What is the measure of success in wrestling? Ticket sales, television ratings, merchandise numbers… it all leads to one cause, the popularity of the men and women in the ring plying their trade. Fans don’t tune in if they don’t care about the wrestler. People don’t buy tickets to see people they don’t want to watch. You definitely are not going to wear a t-shirt for someone you aren’t entertained by… well, unless you’re one of those kids that wears anything sold at Hot Topic, regardless if you know what is emblazoned on the front of it or not.
When it comes to the popularity of the wrestlers, there is one aspect that those backstage at shows put a lot of focus on…. the pop. That explosion of sound from the crowd when there’s a huge win, a near fall or a huge announcement. Entrances are often looked at as an indicator of the popularity of a star (mostly babyface, but heels can get pops too). It isn’t unusual for those behind the curtain, especially those who have in the business for a long time, after a huge pop to remark “Road Warrior” to others. The “Road Warrior Pop” a reference to the huge ovations Hawk & Animal would receiver in their primes, is seen as the goal. A building-rattling burst of enthusiasm from the audience.
I thought it would be fun to list the five biggest pops I have experienced. Please note, this is a personal list of pops I was physically present for. Live in-person, not something I watched on television. Feel free to let me know the biggest pops you’ve been present for.
April 2, 2017 – The Hardys return to WWE at Wrestlemania 33.
The building was shaking. Literally. When The New Day, after teasing that they would be joining the World Tag Team Title Ladder Match at Wrestlemania 33, instead brought out Matt & Jeff Hardy, Camping World Stadium literally shook as 75,000 fans lost their mind. This nuclear pop was a testament to the enduring popularity of the Hardys, who had been off WWE television for eight years. The fact the Hardys would win the championships was icing on the cake, but it was the thunderous reaction in Orlando to their entrance that people still talk about as being the highlight of that Wrestlemania.
October 23, 1999 – The Sandman returns to ECW
It can be hard to keep things quiet in professional wrestling, so sometimes a little misdirection can go a long way. Leading up to the October 1999 ECW Arena show, it was teased that a former ECW World Champion would be returning to the company. In the opening match of the show, Mike Awesome successfully defended the ECW World Title against returning former champion Mikey Whipwreck. So, there was your return… but it wasn’t the only one. At the end of the show, as Raven & Tommy Dreamer faced Justin Credible & Lance Storm, The Sandman made his first appearance after a year in WCW. While many have talked about Sandman’s entrance at the first One Night Stand event, and rightfully so, it doesn’t match the manic energy from this return.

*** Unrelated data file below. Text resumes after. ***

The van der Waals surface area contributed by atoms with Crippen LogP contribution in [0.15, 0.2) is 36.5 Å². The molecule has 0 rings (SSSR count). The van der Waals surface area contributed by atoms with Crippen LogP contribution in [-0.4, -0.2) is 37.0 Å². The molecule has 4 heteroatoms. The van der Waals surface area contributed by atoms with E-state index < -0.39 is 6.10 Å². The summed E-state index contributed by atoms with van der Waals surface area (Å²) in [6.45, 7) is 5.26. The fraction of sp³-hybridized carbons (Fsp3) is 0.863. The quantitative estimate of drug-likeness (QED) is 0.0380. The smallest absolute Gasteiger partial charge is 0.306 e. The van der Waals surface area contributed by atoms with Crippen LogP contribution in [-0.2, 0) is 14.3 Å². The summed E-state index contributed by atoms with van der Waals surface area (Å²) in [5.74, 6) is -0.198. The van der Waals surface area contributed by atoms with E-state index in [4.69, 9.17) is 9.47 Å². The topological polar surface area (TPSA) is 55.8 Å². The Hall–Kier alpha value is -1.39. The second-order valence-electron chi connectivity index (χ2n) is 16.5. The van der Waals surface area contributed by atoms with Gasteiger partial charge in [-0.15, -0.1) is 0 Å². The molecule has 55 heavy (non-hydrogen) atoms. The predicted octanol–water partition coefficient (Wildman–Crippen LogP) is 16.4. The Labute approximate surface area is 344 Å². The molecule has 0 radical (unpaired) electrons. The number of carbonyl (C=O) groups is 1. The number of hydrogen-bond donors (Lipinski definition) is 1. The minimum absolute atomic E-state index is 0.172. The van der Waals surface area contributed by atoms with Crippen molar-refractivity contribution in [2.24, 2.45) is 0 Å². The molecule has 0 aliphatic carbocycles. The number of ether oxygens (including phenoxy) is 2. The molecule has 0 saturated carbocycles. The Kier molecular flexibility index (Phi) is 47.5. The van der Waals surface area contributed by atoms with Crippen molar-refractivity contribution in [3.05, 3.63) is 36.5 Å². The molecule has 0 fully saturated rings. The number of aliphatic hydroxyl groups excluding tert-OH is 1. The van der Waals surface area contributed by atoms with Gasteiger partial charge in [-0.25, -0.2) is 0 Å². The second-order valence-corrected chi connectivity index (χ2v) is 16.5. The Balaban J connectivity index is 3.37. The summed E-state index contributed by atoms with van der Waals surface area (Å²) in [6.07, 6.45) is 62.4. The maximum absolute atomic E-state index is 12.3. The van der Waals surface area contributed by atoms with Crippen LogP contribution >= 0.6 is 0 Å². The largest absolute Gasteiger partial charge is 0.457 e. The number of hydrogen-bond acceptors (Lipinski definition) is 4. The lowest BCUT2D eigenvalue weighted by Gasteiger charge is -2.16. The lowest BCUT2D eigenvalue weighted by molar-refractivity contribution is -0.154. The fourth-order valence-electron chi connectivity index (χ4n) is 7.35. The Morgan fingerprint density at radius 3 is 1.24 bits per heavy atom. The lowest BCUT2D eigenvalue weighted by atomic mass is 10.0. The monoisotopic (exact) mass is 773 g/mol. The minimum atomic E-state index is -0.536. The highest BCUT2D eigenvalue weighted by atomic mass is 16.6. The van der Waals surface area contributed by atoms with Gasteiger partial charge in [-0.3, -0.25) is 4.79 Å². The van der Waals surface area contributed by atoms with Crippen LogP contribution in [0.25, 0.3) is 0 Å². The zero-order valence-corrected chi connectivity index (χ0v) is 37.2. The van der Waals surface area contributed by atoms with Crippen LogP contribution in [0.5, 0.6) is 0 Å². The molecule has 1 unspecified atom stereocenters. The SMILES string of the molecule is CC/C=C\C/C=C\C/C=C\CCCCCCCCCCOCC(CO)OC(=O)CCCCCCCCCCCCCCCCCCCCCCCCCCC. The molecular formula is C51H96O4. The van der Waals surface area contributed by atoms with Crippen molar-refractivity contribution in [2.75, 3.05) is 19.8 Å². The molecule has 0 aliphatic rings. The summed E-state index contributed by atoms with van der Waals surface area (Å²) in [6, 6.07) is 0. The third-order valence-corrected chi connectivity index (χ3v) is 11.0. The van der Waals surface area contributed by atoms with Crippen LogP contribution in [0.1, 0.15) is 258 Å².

January 27, 2008 – John Cena returns at the Royal Rumble
In my life, I’ve gone to probably over a hundred wrestling shows at Madison Square Garden, and heard a lot of pops in the most famous arena in the world. The 2008 Royal Rumble had some great moments, from The Undertaker and Shawn Michaels starting the match, to Roddy Piper and Jimmy Snuka having one last staredown in the middle of the ring. However. Cena, who had been sidelined with a torn pectoral muscle, got the reaction of the night with his return at the end of the match. Cena can be a very polarizing figure in wrestling, but you can’t dispute the reaction he got here. Live it was amazing, and it came across well on TV as well, thanks to an incredible Jim Ross call.
January 4, 2003 – Antonio Inoki’s entrance at the Tokyo Dome
Antonio Inoki, alongside Rikidozan and Giant Baba, are arguably the most important individuals in the history of professional wrestling in Japan. However, you don’t realize how incredibly popular Inoki is until you’ve experienced the reaction of the fans to him in person. There’s just something different about the way the fans respond to Inoki, and at the Tokyo Dome in 2003 I was in attendance as Inoki took to the ring and address the fans. He also gave the “fighting spirit slap” to baseball’s Hideki Matsui, who had just signed with the New York Yankees. However, it was the way the usually reserved Japanese crowd reacted to Inoki just coming out that stuck with me.
June 4, 1985 – Barry Windham & Mike Rotundo entrance vs. The Iron Sheik & Nikolai Volkoff
Sutter Gym in Staten Island, New York was packed with 800 fans for a show that, until the main event, was highlighted by Tony Atlas squashing Terry Gibbs with a press slam and a splash. Then WWF World Tag Team Champions The Iron Sheik & Nikolai Volkoff emerged and the heat shot up. Garbage was tossed into the ring, fans booed and shouted insults, and then it changed into a gigantic roar as the U.S. Express, former champions Mike Rotundo & Barry Windham came out to try and reclaim their gold. No music, no fancy lights or special effects, just fans going nuts for their heroes heading into battle. It was the first pop I ever heard, because this was the first wrestling show I ever attended live. For 10-year-old me, it was incredible and I still remember it as one of the biggest pops I ever experienced… and ever will.
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